On Friday, June 19, 2015, Floyd, Skeren & Kelly, LLP will hold its 5th Annual Southern California Conference.
The conference will take place at the Disneyland Hotel, located in Anaheim, CA.
We invite you to join us for this full day conference that will offer education on both Employment Laws and Workers' Compensation.
Some of the topics we will cover are:
The Latest Information on California's Paid Sick Leave-Ensure Compliance Before July 1, 2015; Mastering California Leave Laws Related to Disabled Employees: A Closer Look at the FEHA Regulations;
Interactive Process, and Accommodation; Preventing Work Comp Fraud in the Workplace;
Understanding and Complying With the New California Family Rights Act Regulations;
Sexual Harassment Claims Continue to Plague the Workplace- Employer Best Practices for Prevention and Response; How to Effectively Manage and Defend Work Comp Claims-Advanced Techniques From the Experts; Performance, Discipline and Termination-Best Practices for Avoiding Liability with These Vital HR Actions;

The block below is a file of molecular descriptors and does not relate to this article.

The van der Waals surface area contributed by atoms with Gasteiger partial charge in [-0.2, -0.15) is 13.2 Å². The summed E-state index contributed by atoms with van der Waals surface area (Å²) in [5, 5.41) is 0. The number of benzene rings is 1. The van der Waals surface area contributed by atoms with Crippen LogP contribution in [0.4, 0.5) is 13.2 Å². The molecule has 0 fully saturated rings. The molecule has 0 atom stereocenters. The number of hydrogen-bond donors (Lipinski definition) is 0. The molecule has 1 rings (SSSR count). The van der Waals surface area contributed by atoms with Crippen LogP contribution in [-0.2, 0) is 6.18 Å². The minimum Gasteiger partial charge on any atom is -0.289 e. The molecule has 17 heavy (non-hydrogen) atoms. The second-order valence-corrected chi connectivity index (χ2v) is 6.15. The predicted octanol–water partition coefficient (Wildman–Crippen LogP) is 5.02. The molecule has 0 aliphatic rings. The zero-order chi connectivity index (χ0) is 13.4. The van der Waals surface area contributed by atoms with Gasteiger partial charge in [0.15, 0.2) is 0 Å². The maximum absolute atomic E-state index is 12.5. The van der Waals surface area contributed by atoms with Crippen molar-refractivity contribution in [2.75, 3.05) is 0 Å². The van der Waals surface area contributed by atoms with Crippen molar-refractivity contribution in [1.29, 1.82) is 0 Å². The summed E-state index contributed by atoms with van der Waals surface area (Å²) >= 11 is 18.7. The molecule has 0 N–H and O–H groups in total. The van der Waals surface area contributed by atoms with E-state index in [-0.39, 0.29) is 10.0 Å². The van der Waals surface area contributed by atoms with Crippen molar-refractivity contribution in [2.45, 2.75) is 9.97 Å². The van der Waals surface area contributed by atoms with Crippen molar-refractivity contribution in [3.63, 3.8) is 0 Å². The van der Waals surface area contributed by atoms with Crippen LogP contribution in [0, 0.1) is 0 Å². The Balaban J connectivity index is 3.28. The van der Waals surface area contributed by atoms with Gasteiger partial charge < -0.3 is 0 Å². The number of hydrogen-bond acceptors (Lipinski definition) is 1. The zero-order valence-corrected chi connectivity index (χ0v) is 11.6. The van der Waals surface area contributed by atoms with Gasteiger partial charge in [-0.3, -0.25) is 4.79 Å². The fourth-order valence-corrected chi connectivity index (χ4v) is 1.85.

Work Comp Resignations and C&R's-What are the Legal Implications? and much more.
MCLE, CEU and HRCI Credits are approved for this conference.
For more information and to register, please visit FSK HR Training.
Silicon Valley venture capital firm, Kleiner Perkins Caufield & Byers, has prevailed in a closely watched gender discrimination suit. Plaintiff Ellen Pao had accused the firm of discriminating and retaliating against her in the course of her employment and eventual termination. The lawsuit amplified concerns about the lack of diversity in the technology industry. Read more here.